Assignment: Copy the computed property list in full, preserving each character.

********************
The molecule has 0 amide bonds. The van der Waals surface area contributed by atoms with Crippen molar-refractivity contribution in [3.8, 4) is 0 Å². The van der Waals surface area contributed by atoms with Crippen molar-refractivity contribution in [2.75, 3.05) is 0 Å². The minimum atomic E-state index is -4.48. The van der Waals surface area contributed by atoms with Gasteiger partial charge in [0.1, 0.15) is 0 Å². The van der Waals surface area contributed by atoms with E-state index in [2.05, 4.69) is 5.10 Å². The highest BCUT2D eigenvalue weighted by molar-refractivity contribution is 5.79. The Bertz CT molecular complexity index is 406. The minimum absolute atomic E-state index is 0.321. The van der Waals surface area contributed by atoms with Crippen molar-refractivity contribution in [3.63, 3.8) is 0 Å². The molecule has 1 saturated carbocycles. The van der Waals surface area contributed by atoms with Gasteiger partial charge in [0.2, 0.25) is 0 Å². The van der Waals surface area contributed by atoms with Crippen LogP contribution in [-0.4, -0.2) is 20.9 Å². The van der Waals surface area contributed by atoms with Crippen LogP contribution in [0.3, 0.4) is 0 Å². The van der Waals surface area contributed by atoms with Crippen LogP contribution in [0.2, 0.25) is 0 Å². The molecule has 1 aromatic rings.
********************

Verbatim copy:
The molecule has 0 amide bonds. The van der Waals surface area contributed by atoms with Crippen molar-refractivity contribution in [3.8, 4) is 0 Å². The van der Waals surface area contributed by atoms with Crippen molar-refractivity contribution in [2.75, 3.05) is 0 Å². The minimum atomic E-state index is -4.48. The van der Waals surface area contributed by atoms with Gasteiger partial charge in [0.1, 0.15) is 0 Å². The van der Waals surface area contributed by atoms with E-state index in [2.05, 4.69) is 5.10 Å². The highest BCUT2D eigenvalue weighted by molar-refractivity contribution is 5.79. The Bertz CT molecular complexity index is 406. The minimum absolute atomic E-state index is 0.321. The van der Waals surface area contributed by atoms with Crippen molar-refractivity contribution in [3.63, 3.8) is 0 Å². The molecule has 1 saturated carbocycles. The van der Waals surface area contributed by atoms with Gasteiger partial charge in [0.2, 0.25) is 0 Å². The van der Waals surface area contributed by atoms with Crippen LogP contribution in [-0.4, -0.2) is 20.9 Å². The van der Waals surface area contributed by atoms with Crippen LogP contribution in [0.3, 0.4) is 0 Å². The van der Waals surface area contributed by atoms with Crippen LogP contribution in [0.2, 0.25) is 0 Å². The molecule has 1 aromatic rings.